Saturday, December 30, 2023

Censorship of Santa's Pipe from "'Twas the Night Before Christmas" Continues on Its 200th Anniversary

Thomas Nast, Harper's Weekly, 1/1/1881
"'Twas the Night Before Christmas," the beloved Clement Moore poem that was first published as "Account of a Visit from St. Nicholas" on December 23, 1823, celebrated its 200 anniversary this year.

Describing first seeing Santa Claus, Moore wrote: 

He was dressed all in fur, from his head to his foot, 
And his clothes were all tarnished with ashes and soot; 
A bundle of toys he had flung on his back, 
And he looked like a peddler just opening his pack. 
His eyes—how they twinkled! his dimples, how merry! 
His cheeks were like roses, his nose like a cherry! 
His droll little mouth was drawn up like a bow, 
And the beard on his chin was as white as the snow; 
The stump of a pipe he held tight in his teeth, 
And the smoke, it encircled his head like a wreath

Those last two lines were edited out of a version of the poem published in 2012 by Canadian author Pamela McColl, an anti-smoking advocate who "believes that her non-smoking Santa will prevent new smokers." McColl spent $200,000 of her own money printing 55,500 copies in English, Spanish and French and hired an illustrator to redraw Santa without his pipe. 

“It’s denying access to the original voice of the author, and that’s censorship,” Deborah Caldwell-Stone of the American Library Association told the New York Post. She likened McColl’s alteration to an Alabama publisher’s controversial purging of “indecent” language in “Adventures of Huckleberry Finn.” The National Coalition Against Censorship said, "Readers of the new version will note Santa is still overweight, at least for now."

This year, McColl is back with a new book “'Twas The Night: The Art and History of the Classic Christmas Poem,” and is appearing at events to celebrate the bicentennial of the poem she altered.  (That book does contain the original, uncensored version of the poem, along with art work depicting Santa with his pipe. But when my nephew's public library offered a reading of the poem last month, it was the censored version.)

Friday, December 15, 2023

Chelsea Handler Named Tokin' Woman of the Year: Tokey Awards 2023

Winners: Write Here to claim your prize: A Tokin' Women book.

TOKIN' WOMAN OF THE YEAR - Chelsea Handler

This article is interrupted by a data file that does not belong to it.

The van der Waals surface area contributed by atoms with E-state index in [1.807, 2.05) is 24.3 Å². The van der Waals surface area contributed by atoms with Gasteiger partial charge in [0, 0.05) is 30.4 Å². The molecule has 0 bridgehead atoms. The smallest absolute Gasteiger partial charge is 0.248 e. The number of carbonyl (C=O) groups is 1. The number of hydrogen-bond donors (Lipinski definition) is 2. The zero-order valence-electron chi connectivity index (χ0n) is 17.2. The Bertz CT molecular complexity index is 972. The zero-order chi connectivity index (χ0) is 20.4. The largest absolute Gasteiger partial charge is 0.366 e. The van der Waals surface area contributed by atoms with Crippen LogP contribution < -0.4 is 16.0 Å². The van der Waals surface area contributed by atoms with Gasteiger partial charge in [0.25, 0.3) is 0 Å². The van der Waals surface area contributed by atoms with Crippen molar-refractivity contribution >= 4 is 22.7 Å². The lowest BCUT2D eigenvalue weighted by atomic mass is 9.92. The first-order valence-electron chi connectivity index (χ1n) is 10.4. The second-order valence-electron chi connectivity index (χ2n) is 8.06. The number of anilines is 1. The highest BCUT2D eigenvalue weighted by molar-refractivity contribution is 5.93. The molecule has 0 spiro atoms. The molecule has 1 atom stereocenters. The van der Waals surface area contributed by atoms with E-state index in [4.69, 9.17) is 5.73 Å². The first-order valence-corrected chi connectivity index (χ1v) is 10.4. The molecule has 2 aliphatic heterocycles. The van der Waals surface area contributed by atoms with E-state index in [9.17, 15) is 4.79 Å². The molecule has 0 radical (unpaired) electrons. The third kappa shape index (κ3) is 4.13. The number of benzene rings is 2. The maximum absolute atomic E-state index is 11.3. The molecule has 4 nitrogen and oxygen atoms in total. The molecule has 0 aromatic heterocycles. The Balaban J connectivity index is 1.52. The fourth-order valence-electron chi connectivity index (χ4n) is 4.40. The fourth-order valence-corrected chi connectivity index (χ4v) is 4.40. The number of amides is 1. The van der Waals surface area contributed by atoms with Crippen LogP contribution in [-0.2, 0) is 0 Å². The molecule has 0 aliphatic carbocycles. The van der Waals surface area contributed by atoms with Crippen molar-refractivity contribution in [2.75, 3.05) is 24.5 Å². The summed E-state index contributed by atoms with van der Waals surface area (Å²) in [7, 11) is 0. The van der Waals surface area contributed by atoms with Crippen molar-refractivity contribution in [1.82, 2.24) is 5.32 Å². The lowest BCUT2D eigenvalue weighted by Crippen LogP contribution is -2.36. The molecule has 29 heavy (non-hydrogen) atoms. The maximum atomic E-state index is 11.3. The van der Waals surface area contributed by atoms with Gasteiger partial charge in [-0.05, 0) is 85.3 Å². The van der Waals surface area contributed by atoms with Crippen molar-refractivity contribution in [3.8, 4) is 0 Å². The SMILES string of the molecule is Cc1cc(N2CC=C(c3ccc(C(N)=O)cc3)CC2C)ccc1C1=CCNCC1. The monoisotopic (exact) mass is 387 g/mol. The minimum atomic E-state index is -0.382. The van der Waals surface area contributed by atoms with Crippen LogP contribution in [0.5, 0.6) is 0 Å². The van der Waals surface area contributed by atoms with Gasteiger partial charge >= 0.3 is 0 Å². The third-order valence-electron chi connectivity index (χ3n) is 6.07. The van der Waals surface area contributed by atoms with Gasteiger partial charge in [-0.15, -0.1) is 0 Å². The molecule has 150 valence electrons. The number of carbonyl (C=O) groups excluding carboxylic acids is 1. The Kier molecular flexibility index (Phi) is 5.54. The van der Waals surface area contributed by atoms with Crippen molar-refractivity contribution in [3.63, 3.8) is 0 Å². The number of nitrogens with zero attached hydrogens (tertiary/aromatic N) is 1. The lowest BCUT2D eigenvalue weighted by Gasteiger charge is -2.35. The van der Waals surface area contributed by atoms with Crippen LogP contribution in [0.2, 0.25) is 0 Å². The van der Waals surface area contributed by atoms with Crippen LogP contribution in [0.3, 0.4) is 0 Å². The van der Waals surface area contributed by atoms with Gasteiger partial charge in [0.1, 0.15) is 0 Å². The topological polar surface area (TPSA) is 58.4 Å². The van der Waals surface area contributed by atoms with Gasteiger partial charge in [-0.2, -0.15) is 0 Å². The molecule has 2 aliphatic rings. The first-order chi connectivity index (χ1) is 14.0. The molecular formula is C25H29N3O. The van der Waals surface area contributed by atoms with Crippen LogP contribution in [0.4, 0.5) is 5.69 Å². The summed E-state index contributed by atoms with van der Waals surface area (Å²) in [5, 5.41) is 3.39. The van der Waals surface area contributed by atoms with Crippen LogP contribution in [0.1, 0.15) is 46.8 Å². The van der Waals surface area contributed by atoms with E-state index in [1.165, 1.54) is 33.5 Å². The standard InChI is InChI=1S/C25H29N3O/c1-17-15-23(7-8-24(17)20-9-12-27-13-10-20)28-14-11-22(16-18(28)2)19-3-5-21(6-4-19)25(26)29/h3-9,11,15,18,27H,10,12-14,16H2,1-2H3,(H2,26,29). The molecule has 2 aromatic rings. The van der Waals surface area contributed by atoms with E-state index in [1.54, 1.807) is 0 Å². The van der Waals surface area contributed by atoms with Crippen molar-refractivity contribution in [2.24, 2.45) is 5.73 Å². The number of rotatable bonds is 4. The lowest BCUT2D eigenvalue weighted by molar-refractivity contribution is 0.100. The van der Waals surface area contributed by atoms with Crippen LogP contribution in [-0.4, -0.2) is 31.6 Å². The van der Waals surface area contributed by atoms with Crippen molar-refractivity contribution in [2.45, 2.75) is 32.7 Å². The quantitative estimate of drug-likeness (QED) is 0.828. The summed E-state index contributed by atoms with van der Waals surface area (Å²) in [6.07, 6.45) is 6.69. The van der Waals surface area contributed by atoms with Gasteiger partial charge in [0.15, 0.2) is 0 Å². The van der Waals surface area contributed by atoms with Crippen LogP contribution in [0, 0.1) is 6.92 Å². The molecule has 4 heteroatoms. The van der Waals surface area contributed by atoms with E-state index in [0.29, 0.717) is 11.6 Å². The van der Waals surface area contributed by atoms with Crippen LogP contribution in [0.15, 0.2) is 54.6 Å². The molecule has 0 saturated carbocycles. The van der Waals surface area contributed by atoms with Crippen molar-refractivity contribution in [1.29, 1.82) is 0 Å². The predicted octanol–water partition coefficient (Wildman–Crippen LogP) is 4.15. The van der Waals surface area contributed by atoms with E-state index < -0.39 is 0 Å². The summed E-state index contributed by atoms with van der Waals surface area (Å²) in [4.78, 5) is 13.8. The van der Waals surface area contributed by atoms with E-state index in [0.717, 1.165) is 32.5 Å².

I've wanted to make Chelsea Handler the Tokin' Woman of the Year for the past several years, but current events (Sha'Carri Richardson losing her Olympics slot for testing positive for marijuana, Britney Griner bring imprisoned in Russia for carrying it across the border, Kamala Harris being nominated for Vice President and talking about weed....) intervened. 

In Handler's 2019 book Life Will Be the Death of Me, she relates how after the Trump election she found that her rage at the political situation was exacerbated by alcohol, and so she began learning more about marijuana as a substitute, starting as an aid to meditation. 

"I think the world needs cannabis more than it's ever needed anything," she announced at an appearance that year at the Hall of Flowers trade show in Sonoma, CA. "Alcohol is not doing it.....if we want a kinder, softer and gentler place, then we have the answer."

"So many users aren't out because of shame," she lamented, adding, "But I have time to be here and be a New York Times #1 bestselling author...We need to highlight that cannabis can be used to function, to create, to contribute." 

Handler won a Tokey award in 2016 for her episode "Chelsea Does Drugs" in which she took ayahuasca on camera; in 2018 she took a Tokey for a Top Tweet. In 2021 she curated her favorite cannabis products into an "America is Back" kit for Inauguration Day, with the proceeds going to support Cage Free Repair, a cannabis reform nonprofit. This year she appeared in a 4/20 "Pardons to Progress" video urging action to free cannabis prisoners. 

She's continued to speak out across the country about her love for marijuana, so that, for example, an interview from Alabama where she appeared on her recent comedy tour begins, "Chelsea Handler is sitting on her sofa, smoking a joint and reading a book." She recently told Kind Magazine, "I just want to be a high vibe passing through this world so every time I leave an area, it's better." 

In this clip from The Tonight Show, Handler makes a case for women dominating the world, or at least late night talk shows, while wearing a necklace with an Amanita mushroom shape and an emerald green gemstone. She'll be touring Canada and the US starting in January 2024. 

Sunday, December 3, 2023

Tokin' Women and Others We Lost in 2023

Sadly, this page will be updated throughout 2023.

Ana Ofelia Murguía (12/31)
Known for voicing Grandmother Coco in the 2017 Pixar/Disney film Coco, Murguía was an acclaimed Mexican actress. In 2010 she appeared in Las Buenas Hierbas (The Good Herbs), where she plays an herb dealer with Alzheimer's. 

Tommy Smothers (12/26) 
The Smothers Brothers' groundbreaking television hour ushered in the topical comedy of Laugh In and Saturday Night Live, and so much more. David Bionculli's book Dangerously Funny: The Uncensored Story of The Smothers Brothers Comedy Hour reveals that some of the comedy on the show was fueled by weed. Tommy said in the 2002 documentary Smothered that he and headwriter/"Classical Gas" composer Mason Williams would "sometimes torch a joint" while working on scripts. Singer Jennifer Warnes recalled one road trip on which she and Tom dropped acid, and Williams remembered mistakenly eating a batch of cast member Leigh French's "specially enhanced" brownies. During the trial that resulted in a settlement for breach of contract after the show was cancelled by CBS, French's skit where she played country singer "Kentucky Rose" who said, "I used to play bluegrass, but a couple of weeks ago I started smoking it" was entered into the court record.  Tommy testified at the 1968 trial of impresario and restauranteur Frank Werber who was accused of possession and cultivation of marijuana, saying he'd known Werber for years and "before he started smoking pot, he was a real a-hole." Smothers played the second guitar on John Lennon's song "Give Peace a Chance," performed at Lennon's honeymoon/war protest and mentioning Tommy in the lyric.

Alice Parker (12/24)